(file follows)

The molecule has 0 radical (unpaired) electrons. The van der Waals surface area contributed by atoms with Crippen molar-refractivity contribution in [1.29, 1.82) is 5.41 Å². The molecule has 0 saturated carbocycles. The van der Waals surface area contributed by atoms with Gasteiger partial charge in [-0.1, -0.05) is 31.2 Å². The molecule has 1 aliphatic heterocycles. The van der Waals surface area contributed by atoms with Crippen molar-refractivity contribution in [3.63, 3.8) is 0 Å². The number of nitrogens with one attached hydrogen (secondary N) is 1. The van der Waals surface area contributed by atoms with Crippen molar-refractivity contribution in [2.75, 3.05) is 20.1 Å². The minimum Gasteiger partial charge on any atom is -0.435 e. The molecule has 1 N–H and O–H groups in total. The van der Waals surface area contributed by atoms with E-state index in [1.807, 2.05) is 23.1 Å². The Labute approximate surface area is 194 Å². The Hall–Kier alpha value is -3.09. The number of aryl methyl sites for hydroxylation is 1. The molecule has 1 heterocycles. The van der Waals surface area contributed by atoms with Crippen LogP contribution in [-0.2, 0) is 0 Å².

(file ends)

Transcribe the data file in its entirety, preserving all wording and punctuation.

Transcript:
The molecule has 0 radical (unpaired) electrons. The van der Waals surface area contributed by atoms with Crippen molar-refractivity contribution in [1.29, 1.82) is 5.41 Å². The molecule has 0 saturated carbocycles. The van der Waals surface area contributed by atoms with Gasteiger partial charge in [-0.1, -0.05) is 31.2 Å². The molecule has 1 aliphatic heterocycles. The van der Waals surface area contributed by atoms with Crippen molar-refractivity contribution in [3.63, 3.8) is 0 Å². The number of nitrogens with one attached hydrogen (secondary N) is 1. The van der Waals surface area contributed by atoms with Crippen molar-refractivity contribution in [2.75, 3.05) is 20.1 Å². The minimum Gasteiger partial charge on any atom is -0.435 e. The molecule has 1 N–H and O–H groups in total. The van der Waals surface area contributed by atoms with E-state index in [1.807, 2.05) is 23.1 Å². The Labute approximate surface area is 194 Å². The Hall–Kier alpha value is -3.09. The number of aryl methyl sites for hydroxylation is 1. The molecule has 1 heterocycles. The van der Waals surface area contributed by atoms with Crippen LogP contribution in [-0.2, 0) is 0 Å².